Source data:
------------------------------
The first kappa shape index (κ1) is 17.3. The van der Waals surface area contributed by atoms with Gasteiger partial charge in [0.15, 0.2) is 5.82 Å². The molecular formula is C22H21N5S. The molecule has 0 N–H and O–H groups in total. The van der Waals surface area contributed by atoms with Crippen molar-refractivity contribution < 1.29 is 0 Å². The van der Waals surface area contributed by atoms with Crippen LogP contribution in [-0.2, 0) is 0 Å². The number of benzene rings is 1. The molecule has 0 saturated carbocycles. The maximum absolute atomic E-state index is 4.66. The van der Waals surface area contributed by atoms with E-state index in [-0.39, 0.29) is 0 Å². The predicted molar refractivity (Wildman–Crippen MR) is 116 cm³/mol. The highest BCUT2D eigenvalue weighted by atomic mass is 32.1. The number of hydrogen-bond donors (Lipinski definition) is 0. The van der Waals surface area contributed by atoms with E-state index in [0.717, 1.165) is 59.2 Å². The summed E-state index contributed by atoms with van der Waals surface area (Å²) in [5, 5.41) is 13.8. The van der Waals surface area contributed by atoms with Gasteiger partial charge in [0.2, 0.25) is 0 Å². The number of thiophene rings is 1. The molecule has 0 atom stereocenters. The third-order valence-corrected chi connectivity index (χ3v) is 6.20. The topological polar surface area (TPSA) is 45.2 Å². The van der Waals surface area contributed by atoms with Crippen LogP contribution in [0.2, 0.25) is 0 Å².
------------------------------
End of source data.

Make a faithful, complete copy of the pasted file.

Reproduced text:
The first kappa shape index (κ1) is 17.3. The van der Waals surface area contributed by atoms with Gasteiger partial charge in [0.15, 0.2) is 5.82 Å². The molecular formula is C22H21N5S. The molecule has 0 N–H and O–H groups in total. The van der Waals surface area contributed by atoms with Crippen molar-refractivity contribution < 1.29 is 0 Å². The van der Waals surface area contributed by atoms with Crippen LogP contribution in [-0.2, 0) is 0 Å². The number of benzene rings is 1. The molecule has 0 saturated carbocycles. The maximum absolute atomic E-state index is 4.66. The van der Waals surface area contributed by atoms with E-state index in [-0.39, 0.29) is 0 Å². The predicted molar refractivity (Wildman–Crippen MR) is 116 cm³/mol. The highest BCUT2D eigenvalue weighted by atomic mass is 32.1. The number of hydrogen-bond donors (Lipinski definition) is 0. The van der Waals surface area contributed by atoms with E-state index in [0.717, 1.165) is 59.2 Å². The summed E-state index contributed by atoms with van der Waals surface area (Å²) in [5, 5.41) is 13.8. The van der Waals surface area contributed by atoms with Gasteiger partial charge in [0.2, 0.25) is 0 Å². The number of thiophene rings is 1. The molecule has 0 atom stereocenters. The third-order valence-corrected chi connectivity index (χ3v) is 6.20. The topological polar surface area (TPSA) is 45.2 Å². The van der Waals surface area contributed by atoms with Crippen LogP contribution in [0.2, 0.25) is 0 Å².